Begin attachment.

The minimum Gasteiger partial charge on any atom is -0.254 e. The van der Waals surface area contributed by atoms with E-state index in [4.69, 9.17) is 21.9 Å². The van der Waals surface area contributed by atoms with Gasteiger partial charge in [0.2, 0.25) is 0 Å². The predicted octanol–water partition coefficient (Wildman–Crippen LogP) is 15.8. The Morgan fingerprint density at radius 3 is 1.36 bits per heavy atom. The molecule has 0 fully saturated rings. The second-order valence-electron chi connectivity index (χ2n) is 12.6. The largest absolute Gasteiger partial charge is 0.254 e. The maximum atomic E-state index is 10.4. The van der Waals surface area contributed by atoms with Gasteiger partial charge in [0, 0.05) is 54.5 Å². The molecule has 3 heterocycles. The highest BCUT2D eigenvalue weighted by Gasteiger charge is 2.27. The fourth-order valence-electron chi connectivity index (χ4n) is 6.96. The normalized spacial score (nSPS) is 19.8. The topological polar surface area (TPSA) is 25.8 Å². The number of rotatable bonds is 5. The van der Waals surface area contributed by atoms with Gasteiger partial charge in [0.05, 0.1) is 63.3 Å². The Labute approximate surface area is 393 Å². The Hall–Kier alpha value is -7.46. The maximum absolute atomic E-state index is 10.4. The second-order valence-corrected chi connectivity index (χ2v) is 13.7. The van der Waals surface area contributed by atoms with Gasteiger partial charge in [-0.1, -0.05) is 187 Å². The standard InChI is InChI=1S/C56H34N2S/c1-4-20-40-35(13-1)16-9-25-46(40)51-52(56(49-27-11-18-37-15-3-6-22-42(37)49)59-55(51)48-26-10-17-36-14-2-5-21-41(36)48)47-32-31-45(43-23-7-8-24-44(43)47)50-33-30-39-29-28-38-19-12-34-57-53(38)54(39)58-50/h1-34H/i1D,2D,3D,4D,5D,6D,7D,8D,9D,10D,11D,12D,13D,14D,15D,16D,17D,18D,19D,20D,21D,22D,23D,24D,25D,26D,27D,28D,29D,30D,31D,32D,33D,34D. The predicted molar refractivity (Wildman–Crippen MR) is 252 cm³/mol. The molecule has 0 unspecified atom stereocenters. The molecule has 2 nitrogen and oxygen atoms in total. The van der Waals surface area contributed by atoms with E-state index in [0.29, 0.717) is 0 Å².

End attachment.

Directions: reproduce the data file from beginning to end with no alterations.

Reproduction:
The minimum Gasteiger partial charge on any atom is -0.254 e. The van der Waals surface area contributed by atoms with E-state index in [4.69, 9.17) is 21.9 Å². The van der Waals surface area contributed by atoms with Gasteiger partial charge in [0.2, 0.25) is 0 Å². The predicted octanol–water partition coefficient (Wildman–Crippen LogP) is 15.8. The Morgan fingerprint density at radius 3 is 1.36 bits per heavy atom. The molecule has 0 fully saturated rings. The second-order valence-electron chi connectivity index (χ2n) is 12.6. The largest absolute Gasteiger partial charge is 0.254 e. The maximum atomic E-state index is 10.4. The van der Waals surface area contributed by atoms with Gasteiger partial charge in [0, 0.05) is 54.5 Å². The molecule has 3 heterocycles. The highest BCUT2D eigenvalue weighted by Gasteiger charge is 2.27. The fourth-order valence-electron chi connectivity index (χ4n) is 6.96. The normalized spacial score (nSPS) is 19.8. The topological polar surface area (TPSA) is 25.8 Å². The number of rotatable bonds is 5. The van der Waals surface area contributed by atoms with Gasteiger partial charge in [0.05, 0.1) is 63.3 Å². The Labute approximate surface area is 393 Å². The Hall–Kier alpha value is -7.46. The maximum absolute atomic E-state index is 10.4. The second-order valence-corrected chi connectivity index (χ2v) is 13.7. The van der Waals surface area contributed by atoms with Gasteiger partial charge in [-0.1, -0.05) is 187 Å². The standard InChI is InChI=1S/C56H34N2S/c1-4-20-40-35(13-1)16-9-25-46(40)51-52(56(49-27-11-18-37-15-3-6-22-42(37)49)59-55(51)48-26-10-17-36-14-2-5-21-41(36)48)47-32-31-45(43-23-7-8-24-44(43)47)50-33-30-39-29-28-38-19-12-34-57-53(38)54(39)58-50/h1-34H/i1D,2D,3D,4D,5D,6D,7D,8D,9D,10D,11D,12D,13D,14D,15D,16D,17D,18D,19D,20D,21D,22D,23D,24D,25D,26D,27D,28D,29D,30D,31D,32D,33D,34D. The predicted molar refractivity (Wildman–Crippen MR) is 252 cm³/mol. The molecule has 0 unspecified atom stereocenters. The molecule has 2 nitrogen and oxygen atoms in total. The van der Waals surface area contributed by atoms with E-state index in [0.29, 0.717) is 0 Å².